Referring again to FIGS. 3 and 4, the body or brush portion 14 is formed with a generally planar, hollow body 68 which is provided with a discharge opening or nozzle 70 which is in fluid communication with the hollow conduit 32 of the brush portion 14. Accordingly, when the flutter valve 28 is upset or forced off of its seat 26, water will flow through the handle portion 12 as indicated by the arrow 22, through the conduit 32 as indicated by the arrow 72 and through the discharge opening 70 as indicated by the arrow 74 to directly impinge upon the surface to be cleaned. A plurality of bristles 76 are secured within the brush body 68 in well known manner to provide a conventional cleaning assembly in a manner to dislodge dirt and other extraneous material from the surface to be cleaned (not shown) in a conventional manner.
A hollow liquid soap or detergent receiving reservoir 78 is formed in the body 68 and is provided with a fill opening 80 to receive therein a conventional liquid soap or detergent (not shown) to aid in the cleaning process. A closure cap 82 which preferably includes a snap-type closure 84, or perhaps a threaded interengagement is provided to facilitate the loading and storage of a liquid cleaning agent within the detergent reservoir 78. An internal weir 86 subdivides the detergent reservoir 78 to the define a smaller soap discharge chamber 88. The weir 86 defines an upper soap passageway 90 between the top of the weir and the upper wall 92 of the brush body 68 so that by downwardly tilting the brush portion 14, liquid soap or detergent can be made to flow from the reservoir 78 into the soap discharge chamber 88.
As best seen in FIGS. 3 and 4, the soap discharge chamber 88 is provided with a gravity soap discharge opening 94 whereby any soap which is allowed to spill over into the soap discharge chamber 88 can flow by gravity through the discharge opening 94, through the bristles 76 for direct application upon the surface being cleaned. An eccentric flow control stopper 96 is connected to a knob 98 whereby when the knob 98 is turned in the direction of the arrow 100 (FIG. 2), the eccentric stopper 96 can be readily adjusted relative to the discharge opening 94 to partially or fully obstruct the opening, thereby allowing a wide latitude of liquid soap or detergent flow discharge through the discharge opening 94.
In use, a garden hose (not shown) should be connected to the threaded socket 16 in usual manner and water should be allowed to impinge upon the flutter valve 28. With the bristles 76 not in contact with any surface to be cleaned, the water under pressure will be sufficient to force the flutter valve 28 against the seat 26 in manner to contact the valve contacting end 48 of the operating rod 46. The water pressure will force the brush portion 14 and handle portion 12 to respectfully pivot about the pivot pin 44 relative to each other until the flutter valve 28 tightly seals upon the seat 26, thereby preventing water flow through the brush 10. In this condition, the handle portion 12 will be angularly cocked relative to the body or brush portion 14 in the manner illustrated in FIG. 3 and in broken lines in FIG. 2.
By contacting the surface to be cleaned with the bristles 76, the handle portion 12 and body or brush portion 14 will be pivoted about the pivot pin 44 to their aligned positions in the manner illustrated in FIG. 4 and in full lines in FIG. 2, thereby causing the valve contacting end 48 of the valve operating rod 46 to push against the flutter valve 28. This contact will force the flutter valve to leave its seat 26, whereby water will flow through the handle water conduit 20 as indicated by the arrow 22 (FIG. 4), through the valve chamber 24 as indicated by the arrow 102, through the nozzle bore 34 as indicated by the arrow 104, through the body portion conduit 32 as indicated by the arrow 72 and through the discharge opening or nozzle 70 as indicated by the arrow 74 for direct impingement upon the surface to be cleaned. To stop the flow of water, all that need be done is to remove the bristles 76 from contact with the surface being cleaned, whereby the water pressure will again force the flutter valve 28 against its seat 26. Continuous flow of water through the brush 10 can be achieved by urging the operating lever 60 to the right or rearwardly along the adjusting slot or groove 58 to a position whereby the valve contacting end 48 will always upset the flutter valve to thereby assure continuous water flow. See the broken line position 62' in FIGS. 5 and 6. To adjust the volume of flow, the operating lever 60 can be moved to the left as viewed in FIG. 6 in the direction of the arrow 66 until the thumb knob reaches the dotted line position 62" as indicated in broken lines in FIGS. 5 and 6.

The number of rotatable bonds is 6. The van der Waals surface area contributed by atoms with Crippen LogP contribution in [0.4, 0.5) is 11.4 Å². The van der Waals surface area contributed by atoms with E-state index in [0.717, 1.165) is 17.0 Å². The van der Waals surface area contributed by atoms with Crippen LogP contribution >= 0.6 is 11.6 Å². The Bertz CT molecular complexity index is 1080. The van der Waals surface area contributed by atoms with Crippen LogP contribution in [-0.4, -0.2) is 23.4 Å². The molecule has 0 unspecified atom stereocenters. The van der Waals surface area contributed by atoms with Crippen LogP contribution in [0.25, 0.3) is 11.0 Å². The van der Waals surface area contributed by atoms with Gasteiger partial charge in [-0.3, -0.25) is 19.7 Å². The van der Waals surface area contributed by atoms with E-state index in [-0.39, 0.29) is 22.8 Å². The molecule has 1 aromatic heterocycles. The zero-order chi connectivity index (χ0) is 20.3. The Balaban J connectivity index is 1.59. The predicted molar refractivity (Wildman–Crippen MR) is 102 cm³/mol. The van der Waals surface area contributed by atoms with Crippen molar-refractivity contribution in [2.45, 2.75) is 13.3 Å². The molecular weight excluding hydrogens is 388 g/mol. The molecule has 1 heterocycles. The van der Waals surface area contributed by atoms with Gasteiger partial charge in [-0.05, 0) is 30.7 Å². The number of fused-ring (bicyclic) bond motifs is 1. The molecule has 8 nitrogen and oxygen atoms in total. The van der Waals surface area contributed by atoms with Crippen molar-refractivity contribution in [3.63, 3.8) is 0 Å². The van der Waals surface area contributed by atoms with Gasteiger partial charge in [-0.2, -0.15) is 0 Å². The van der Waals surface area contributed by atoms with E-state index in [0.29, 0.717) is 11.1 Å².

Although the invention has been described with a certain degree of particularity, it is understood that the present disclosure has been made only by way of example and that numerous changes in the details of construction and the combination and arrangement of parts may be resorted to without departing from the spirit and scope of the invention. Thus, the scope of the invention should not be limited by the foregoing specification, but rather, only by the scope of the claims apended hereto.
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|U.S. Classification||401/270, 401/42, 401/289, 401/272, 401/274, 401/278, 401/279, 401/275|
|Aug 27, 1990||AS||Assignment|
Owner name: CHAPPELL INTERNATIONAL INC., I-295 INDUSTRIAL CENT
Free format text: ASSIGNMENT OF ASSIGNORS INTEREST.;ASSIGNOR:SWIRLON INDUSTRIES, INC.;REEL/FRAME:005439/0987
Effective date: 19900531
|Feb 11, 1991||AS||Assignment|
Owner name: SWIRLON INDUSTRIES, INC., A CORP. OF IL, ILLINOI
Free format text: ASSIGNMENT OF ASSIGNORS INTEREST.;ASSIGNOR:CLYDE INDUSTRIES AMERICA, INC., A CORP. OF IA;REEL/FRAME:005597/0505
Effective date: 19890907
|Jun 22, 1993||FPAY||Fee payment|
Year of fee payment: 4
|Sep 2, 1997||REMI||Maintenance fee reminder mailed|
|Jan 25, 1998||LAPS||Lapse for failure to pay maintenance fees|
|Apr 7, 1998||FP||Expired due to failure to pay maintenance fee|
Effective date: 19980128